Post-Brexit ‘hormone’ beef imports would create public health risk – report
Allowing hormone-treated US beef to be sold in Britain after Brexit would create “an unnecessary and unacceptable risk to public health”, a report has warned.
Food safety standards should not be used as a “bargaining chip” as Britain strikes trade deals after we leave the European Union, the paper by the Food Research Collaboration says.
In Hormone-Treated Beef: Should Britain accept it after Brexit? Professors Erik Millstone and Tim Lang also called on farmers, supermarkets and butchers to make “explicit commitments to consumers never to produce or sell hormone-treated beef”.
The report, published on Friday, warns that unlabelled hormone-boosted meat could enter the food chain while still illegal in the EU, risking a boycott of British exports.
Countries including the US and Canada allow the use of hormones to boost muscle growth in cattle, but the meat from these animals is banned in the EU.
Dr Lang, professor of food policy at City, University of London, said: “The UK Government should ensure either that food standards remain fully aligned with EU standards, or that we adopt higher standards.
“There is a triple risk here: to health, to British beef farmers’ livelihoods, and to the UK’s ability to determine its own food safety standards.
“Hormone use is a test case for whether the UK seeks a more sustainable food supply.
“Hormone use would be a stupid step towards intensive beef feeding lots.”
Fears over food standards post-Brexit have already been voiced as the Government seeks trade deals with countries around the world.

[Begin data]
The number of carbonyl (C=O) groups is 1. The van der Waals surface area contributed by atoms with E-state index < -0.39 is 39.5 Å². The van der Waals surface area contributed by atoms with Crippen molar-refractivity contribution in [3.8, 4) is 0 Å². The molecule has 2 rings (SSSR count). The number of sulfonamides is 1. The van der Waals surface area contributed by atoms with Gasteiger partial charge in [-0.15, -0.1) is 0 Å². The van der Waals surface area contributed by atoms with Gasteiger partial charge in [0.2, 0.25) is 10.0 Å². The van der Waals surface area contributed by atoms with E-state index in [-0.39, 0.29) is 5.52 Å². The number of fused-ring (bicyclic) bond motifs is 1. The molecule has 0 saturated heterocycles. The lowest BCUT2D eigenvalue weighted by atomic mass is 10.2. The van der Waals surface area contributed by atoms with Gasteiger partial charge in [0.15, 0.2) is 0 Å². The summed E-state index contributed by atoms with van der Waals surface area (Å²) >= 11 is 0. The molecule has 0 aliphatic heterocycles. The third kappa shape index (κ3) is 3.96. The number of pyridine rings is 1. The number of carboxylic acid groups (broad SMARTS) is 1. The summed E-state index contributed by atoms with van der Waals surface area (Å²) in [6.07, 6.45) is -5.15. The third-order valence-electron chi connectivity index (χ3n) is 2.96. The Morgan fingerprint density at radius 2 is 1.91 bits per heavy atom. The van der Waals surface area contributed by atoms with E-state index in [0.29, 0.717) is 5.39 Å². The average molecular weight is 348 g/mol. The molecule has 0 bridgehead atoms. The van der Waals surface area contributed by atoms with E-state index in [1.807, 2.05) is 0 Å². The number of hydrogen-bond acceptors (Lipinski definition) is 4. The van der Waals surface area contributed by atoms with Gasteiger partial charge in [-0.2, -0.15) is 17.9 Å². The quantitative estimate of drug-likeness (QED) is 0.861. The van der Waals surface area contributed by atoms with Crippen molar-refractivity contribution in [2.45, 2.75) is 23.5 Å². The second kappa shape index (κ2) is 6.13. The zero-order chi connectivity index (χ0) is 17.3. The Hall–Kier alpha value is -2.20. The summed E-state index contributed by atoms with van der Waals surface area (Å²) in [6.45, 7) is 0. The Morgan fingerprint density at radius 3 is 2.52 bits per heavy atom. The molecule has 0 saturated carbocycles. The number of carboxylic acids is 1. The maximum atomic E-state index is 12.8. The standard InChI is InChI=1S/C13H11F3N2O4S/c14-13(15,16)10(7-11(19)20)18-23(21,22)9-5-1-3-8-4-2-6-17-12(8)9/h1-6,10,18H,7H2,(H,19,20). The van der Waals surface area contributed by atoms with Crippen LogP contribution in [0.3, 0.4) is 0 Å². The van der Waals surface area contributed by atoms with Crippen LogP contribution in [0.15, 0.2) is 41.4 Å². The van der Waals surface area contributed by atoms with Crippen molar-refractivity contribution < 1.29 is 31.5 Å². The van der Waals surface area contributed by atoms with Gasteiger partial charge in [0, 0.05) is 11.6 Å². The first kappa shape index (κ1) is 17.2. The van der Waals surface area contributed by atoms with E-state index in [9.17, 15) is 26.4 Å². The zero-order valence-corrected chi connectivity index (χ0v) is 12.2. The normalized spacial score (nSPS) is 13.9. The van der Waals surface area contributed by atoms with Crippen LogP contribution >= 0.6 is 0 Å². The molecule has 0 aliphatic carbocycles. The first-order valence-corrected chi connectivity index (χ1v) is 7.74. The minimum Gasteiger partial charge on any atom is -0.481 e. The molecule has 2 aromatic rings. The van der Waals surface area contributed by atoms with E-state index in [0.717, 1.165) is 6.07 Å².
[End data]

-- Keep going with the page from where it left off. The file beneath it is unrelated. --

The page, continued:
In June Compassion in World Farming said the UK will come under intense pressure to accept lower standards once its food production industry is removed from EU structures which currently guarantee high welfare for animals.
US Commerce Secretary Wilbur Ross has already made clear the UK will have to adopt American standards in order to secure a post-Brexit trade deal, the charity said.
It is also one of the many sticking points involving the Irish border, with British acceptance of the hormone-infused cattle seen as incompatible with a soft line between the Republic and Northern Ireland.
In July Environment Secretary Michael Gove tried to reassure MPs a deal with the US might not hinge on the issue of lower food safety, saying high standards were important to the British people.
He told the European Scrutiny Committee: “That’s why I’ve been clear that in any trade agreement we secure with America or any other country, we shouldn’t see a dilution of those standards.
“Some have said that means it would be impossible to secure a free trade agreement, but I think they are falling prey to the temptation to make the perfect the enemy of the good.”
The report warns that Public Health England, the Food Standards Agency and Environment Agency, who all have roles in protecting food standards, would need a funding increase.
Mr Millstone, professor of science policy at the University of Sussex, said: “The idea that, once the UK leaves the EU, it will become a rule-maker, not a rule-taker, is illusory.”
A Government spokesman said: “The Environment Secretary has been absolutely clear that we will not water down our high food safety and animal welfare standards as a result of any future free trade agreements.
“Artificial growth hormones are banned in both domestic production and imported meats. This will remain the case when we leave the European Union.”